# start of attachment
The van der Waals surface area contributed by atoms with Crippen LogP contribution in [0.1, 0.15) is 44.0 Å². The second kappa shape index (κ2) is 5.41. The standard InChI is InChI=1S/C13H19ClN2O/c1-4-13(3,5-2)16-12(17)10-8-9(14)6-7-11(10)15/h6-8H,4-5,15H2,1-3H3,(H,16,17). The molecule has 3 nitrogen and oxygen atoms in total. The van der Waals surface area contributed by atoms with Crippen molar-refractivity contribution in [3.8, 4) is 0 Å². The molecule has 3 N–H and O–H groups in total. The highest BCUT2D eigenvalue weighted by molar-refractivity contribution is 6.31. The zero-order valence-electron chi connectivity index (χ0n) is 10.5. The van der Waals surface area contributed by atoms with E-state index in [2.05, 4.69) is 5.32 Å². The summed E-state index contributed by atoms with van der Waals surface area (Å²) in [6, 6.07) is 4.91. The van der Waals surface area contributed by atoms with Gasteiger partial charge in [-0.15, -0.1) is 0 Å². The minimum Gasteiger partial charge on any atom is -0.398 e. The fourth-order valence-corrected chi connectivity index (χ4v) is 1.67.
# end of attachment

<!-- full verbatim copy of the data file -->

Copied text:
The van der Waals surface area contributed by atoms with Crippen LogP contribution in [0.1, 0.15) is 44.0 Å². The second kappa shape index (κ2) is 5.41. The standard InChI is InChI=1S/C13H19ClN2O/c1-4-13(3,5-2)16-12(17)10-8-9(14)6-7-11(10)15/h6-8H,4-5,15H2,1-3H3,(H,16,17). The molecule has 3 nitrogen and oxygen atoms in total. The van der Waals surface area contributed by atoms with Crippen molar-refractivity contribution in [3.8, 4) is 0 Å². The molecule has 3 N–H and O–H groups in total. The highest BCUT2D eigenvalue weighted by molar-refractivity contribution is 6.31. The zero-order valence-electron chi connectivity index (χ0n) is 10.5. The van der Waals surface area contributed by atoms with E-state index in [2.05, 4.69) is 5.32 Å². The summed E-state index contributed by atoms with van der Waals surface area (Å²) in [6, 6.07) is 4.91. The van der Waals surface area contributed by atoms with Gasteiger partial charge in [-0.15, -0.1) is 0 Å². The minimum Gasteiger partial charge on any atom is -0.398 e. The fourth-order valence-corrected chi connectivity index (χ4v) is 1.67.